Graduate first baseman Chris Hamilton in a game against Sacred Heart on Feb. 26. Last season, Hamilton planned on entering the MLB Draft, but decided to stay at Stony Brook for another year.  SARA RUBERG/THE STATESMAN

Head coach Matt Senk believes the world never got a chance to see the Stony Brook baseball team at its best last season.

“I was really happy with the way we were pitching and playing defense,” Senk said in an interview with The Statesman. “That being said, we still weren’t where we wanted to be offensively. When we came home and had our five-game homestand, the bats started coming around. We had all three things clicking, getting ready to go into our first conference weekend.”

The season was canceled before conference play could begin. Stony Brook went 6-9 in the abbreviated 2020 campaign but won four of their final games. A year later, the Seawolves — still the most recent America East champions — are projected to finish first in the conference again by the preseason coaches’ poll.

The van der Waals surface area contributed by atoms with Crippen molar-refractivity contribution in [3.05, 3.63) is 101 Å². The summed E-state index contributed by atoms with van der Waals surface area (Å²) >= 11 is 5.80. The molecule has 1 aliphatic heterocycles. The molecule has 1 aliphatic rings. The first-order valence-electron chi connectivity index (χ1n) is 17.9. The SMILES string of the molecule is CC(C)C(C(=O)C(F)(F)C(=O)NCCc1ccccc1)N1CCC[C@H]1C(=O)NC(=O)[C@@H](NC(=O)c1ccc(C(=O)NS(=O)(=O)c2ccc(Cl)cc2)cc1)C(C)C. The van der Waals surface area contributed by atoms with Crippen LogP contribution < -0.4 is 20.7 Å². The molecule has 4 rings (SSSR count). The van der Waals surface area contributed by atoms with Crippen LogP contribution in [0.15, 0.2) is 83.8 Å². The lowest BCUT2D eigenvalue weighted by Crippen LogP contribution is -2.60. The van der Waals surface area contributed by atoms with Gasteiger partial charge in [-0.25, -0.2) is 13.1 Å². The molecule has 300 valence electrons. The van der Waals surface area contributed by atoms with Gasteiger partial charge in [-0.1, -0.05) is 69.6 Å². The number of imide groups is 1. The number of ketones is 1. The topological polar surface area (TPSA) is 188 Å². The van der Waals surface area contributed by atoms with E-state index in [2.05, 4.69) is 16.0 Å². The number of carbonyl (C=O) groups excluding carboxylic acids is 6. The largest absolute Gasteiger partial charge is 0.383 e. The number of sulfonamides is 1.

Concerns about the team’s offense remain as Stony Brook batters combined to slash .200/.280/.276 in 2020, averaging just 3.1 runs per game.

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“I hope that we’re not going to get off to as slow a start,” Senk remarked. “The guys are a year older, a year maturer … I think all of those things will work to our advantage that our offense will be better and stronger.”

The biggest name in the Seawolves’ lineup remains graduate first baseman Chris Hamilton, who was named as one of the top 150 Division I hitters in 2020. Following the season’s abrupt end, Hamilton relocated to Florida to prepare for the MLB Draft as a likely selection. When the 2020 draft was cut from 40 rounds to five, he decided to return to Stony Brook with his extra year of eligibility.

“My plan to come back here for this fifth season was to win another championship,” Hamilton said in an interview with The Statesman. “It’s not really about myself going out and trying to improve my draft stock.”